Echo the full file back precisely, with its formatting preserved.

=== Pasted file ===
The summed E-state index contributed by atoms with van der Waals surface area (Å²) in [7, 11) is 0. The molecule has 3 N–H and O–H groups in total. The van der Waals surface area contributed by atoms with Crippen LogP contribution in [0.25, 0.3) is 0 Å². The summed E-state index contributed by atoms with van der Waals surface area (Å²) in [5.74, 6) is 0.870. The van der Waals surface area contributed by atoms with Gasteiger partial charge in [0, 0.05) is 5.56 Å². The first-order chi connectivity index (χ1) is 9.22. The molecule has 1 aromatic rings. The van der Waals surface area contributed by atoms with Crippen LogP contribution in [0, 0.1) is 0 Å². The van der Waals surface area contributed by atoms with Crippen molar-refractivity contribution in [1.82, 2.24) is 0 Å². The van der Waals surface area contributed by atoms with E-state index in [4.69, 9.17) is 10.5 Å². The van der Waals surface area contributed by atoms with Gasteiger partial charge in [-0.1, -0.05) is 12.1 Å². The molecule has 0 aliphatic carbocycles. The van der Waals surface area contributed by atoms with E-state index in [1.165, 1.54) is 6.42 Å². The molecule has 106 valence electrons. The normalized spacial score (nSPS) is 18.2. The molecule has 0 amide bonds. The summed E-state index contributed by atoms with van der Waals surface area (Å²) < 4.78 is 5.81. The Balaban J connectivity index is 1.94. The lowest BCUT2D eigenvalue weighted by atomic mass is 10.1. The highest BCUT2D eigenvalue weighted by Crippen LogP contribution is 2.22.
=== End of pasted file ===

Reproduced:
The summed E-state index contributed by atoms with van der Waals surface area (Å²) in [7, 11) is 0. The molecule has 3 N–H and O–H groups in total. The van der Waals surface area contributed by atoms with Crippen LogP contribution in [0.25, 0.3) is 0 Å². The summed E-state index contributed by atoms with van der Waals surface area (Å²) in [5.74, 6) is 0.870. The van der Waals surface area contributed by atoms with Gasteiger partial charge in [0, 0.05) is 5.56 Å². The first-order chi connectivity index (χ1) is 9.22. The molecule has 1 aromatic rings. The van der Waals surface area contributed by atoms with Crippen LogP contribution in [0, 0.1) is 0 Å². The van der Waals surface area contributed by atoms with Crippen molar-refractivity contribution in [1.82, 2.24) is 0 Å². The van der Waals surface area contributed by atoms with E-state index in [4.69, 9.17) is 10.5 Å². The van der Waals surface area contributed by atoms with Gasteiger partial charge in [-0.1, -0.05) is 12.1 Å². The molecule has 0 aliphatic carbocycles. The van der Waals surface area contributed by atoms with E-state index in [1.165, 1.54) is 6.42 Å². The molecule has 106 valence electrons. The normalized spacial score (nSPS) is 18.2. The molecule has 0 amide bonds. The summed E-state index contributed by atoms with van der Waals surface area (Å²) < 4.78 is 5.81. The Balaban J connectivity index is 1.94. The lowest BCUT2D eigenvalue weighted by atomic mass is 10.1. The highest BCUT2D eigenvalue weighted by Crippen LogP contribution is 2.22.